Legal shots are being fired across the globe as technology giants Samsung and Apple battle it out for legal rights over their must-have gadgets.
To describe the relationship between Samsung and Apple as tricky is merely the tip of the iceberg. Although they appear to be in a drawn-out dispute over numerous alleged intellectual property and patent violations, the two have enjoyed a successful business partnership, with Samsung providing components for most of Apple’s handheld products. In fact, in February 2011, Samsung signed a contract for over $7 billion to provide components, including flash memory, for Apple products, such as the iPad 3, which supports an A5X processor.
The first shot in this escalating battle occurred in April last year, when Apple filed a suit in the US alleging that multiple Samsung devices were infringing on Apple’s Intellectual property. In the initial lawsuit, Apple identified 16 violations to defend this statement, centring on both the physical and software design of tablets, with some claims as vague as comparing the “a rectangular product shape with all four corners uniformly rounded” and “the front surface … dominated by a screen surface with black borders” of both tablets, and other, more specific infringements such as the “cantilevered push button having multiple contacts and fulcrums”.
Samsung quickly responded by taking the fight worldwide. Within a week, they had launched suits in Japan, Germany and South Korea, with Samsung claiming that the iPhone and iPad were encroaching on selected Samsung wireless communication patents that allow the devices to handle calls and data transfer simultaneously while reducing interference between devices. Apple followed this up with counter suits, most notably receiving an injunction against the release of the Galaxy Tab 10.1 in Australia in October 2011 that was overturned soon afterwards.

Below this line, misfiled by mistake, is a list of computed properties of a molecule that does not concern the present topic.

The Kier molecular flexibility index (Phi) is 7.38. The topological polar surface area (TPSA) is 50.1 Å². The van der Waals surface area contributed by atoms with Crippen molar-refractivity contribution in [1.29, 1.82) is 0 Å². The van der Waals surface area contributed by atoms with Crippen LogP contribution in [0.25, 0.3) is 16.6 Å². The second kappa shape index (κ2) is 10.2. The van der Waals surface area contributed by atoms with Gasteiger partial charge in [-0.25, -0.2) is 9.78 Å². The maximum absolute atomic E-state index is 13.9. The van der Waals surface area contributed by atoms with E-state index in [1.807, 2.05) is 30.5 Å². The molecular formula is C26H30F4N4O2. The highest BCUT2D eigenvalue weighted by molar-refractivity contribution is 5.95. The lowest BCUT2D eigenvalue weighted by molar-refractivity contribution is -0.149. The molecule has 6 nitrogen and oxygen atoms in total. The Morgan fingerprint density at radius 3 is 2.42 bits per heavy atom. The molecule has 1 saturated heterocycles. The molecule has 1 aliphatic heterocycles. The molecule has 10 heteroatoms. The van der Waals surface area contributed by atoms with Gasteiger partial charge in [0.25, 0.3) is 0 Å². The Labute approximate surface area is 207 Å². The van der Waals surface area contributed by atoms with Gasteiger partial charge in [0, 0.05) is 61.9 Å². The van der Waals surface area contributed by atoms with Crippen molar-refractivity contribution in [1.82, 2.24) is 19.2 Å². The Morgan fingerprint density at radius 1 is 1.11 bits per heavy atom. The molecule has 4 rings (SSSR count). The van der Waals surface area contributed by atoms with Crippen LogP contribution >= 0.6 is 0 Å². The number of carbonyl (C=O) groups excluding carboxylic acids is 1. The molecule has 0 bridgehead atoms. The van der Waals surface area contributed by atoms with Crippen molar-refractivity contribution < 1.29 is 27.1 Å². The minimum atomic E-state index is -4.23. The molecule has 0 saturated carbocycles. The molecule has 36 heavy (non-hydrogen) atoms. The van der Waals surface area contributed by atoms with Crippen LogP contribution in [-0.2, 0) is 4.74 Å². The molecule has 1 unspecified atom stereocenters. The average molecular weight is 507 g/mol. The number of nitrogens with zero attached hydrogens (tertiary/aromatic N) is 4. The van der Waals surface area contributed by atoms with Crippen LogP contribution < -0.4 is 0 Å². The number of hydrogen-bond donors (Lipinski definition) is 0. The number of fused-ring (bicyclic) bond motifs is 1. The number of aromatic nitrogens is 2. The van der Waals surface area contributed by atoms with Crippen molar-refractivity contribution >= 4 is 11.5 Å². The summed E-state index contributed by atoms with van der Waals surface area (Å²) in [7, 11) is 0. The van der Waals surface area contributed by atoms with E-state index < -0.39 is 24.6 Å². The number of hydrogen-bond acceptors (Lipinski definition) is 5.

In February of 2012, Apple decided to launch yet another suit against Samsung’s devices, this time citing four violations:
- The Slide to unlock feature
- Searching multiple sources of information at once
- Detecting phone numbers in emails so you can just tap the number to call someone
- A built-in spell-check that suggests alternatives when you misspell something
During the last month, Apple has gained successive victories in the patent battle in the US – starting with a pre-trial sales ban on the Samsung’s Galaxy Tab 10.1, which was quickly followed by a similar pre-trial sales ban on the Galaxy Nexus phone that was enforced when Apple posted a $96million bond to cover Samsung’s losses from the bans if Apple were to lose the case. Samsung, however, has been able to convince the US court to temporarily lift the sales ban on its Nexus smartphone and the search feature that was being disputed has been quietly removed from other smartphones such as the Galaxy S III. Samsung also emerged triumphant in the UK as British judge Colin Birss ruled that “[Samsung tablets] do not have the same understated and extreme simplicity which is possessed by the Apple design … they are not as cool.”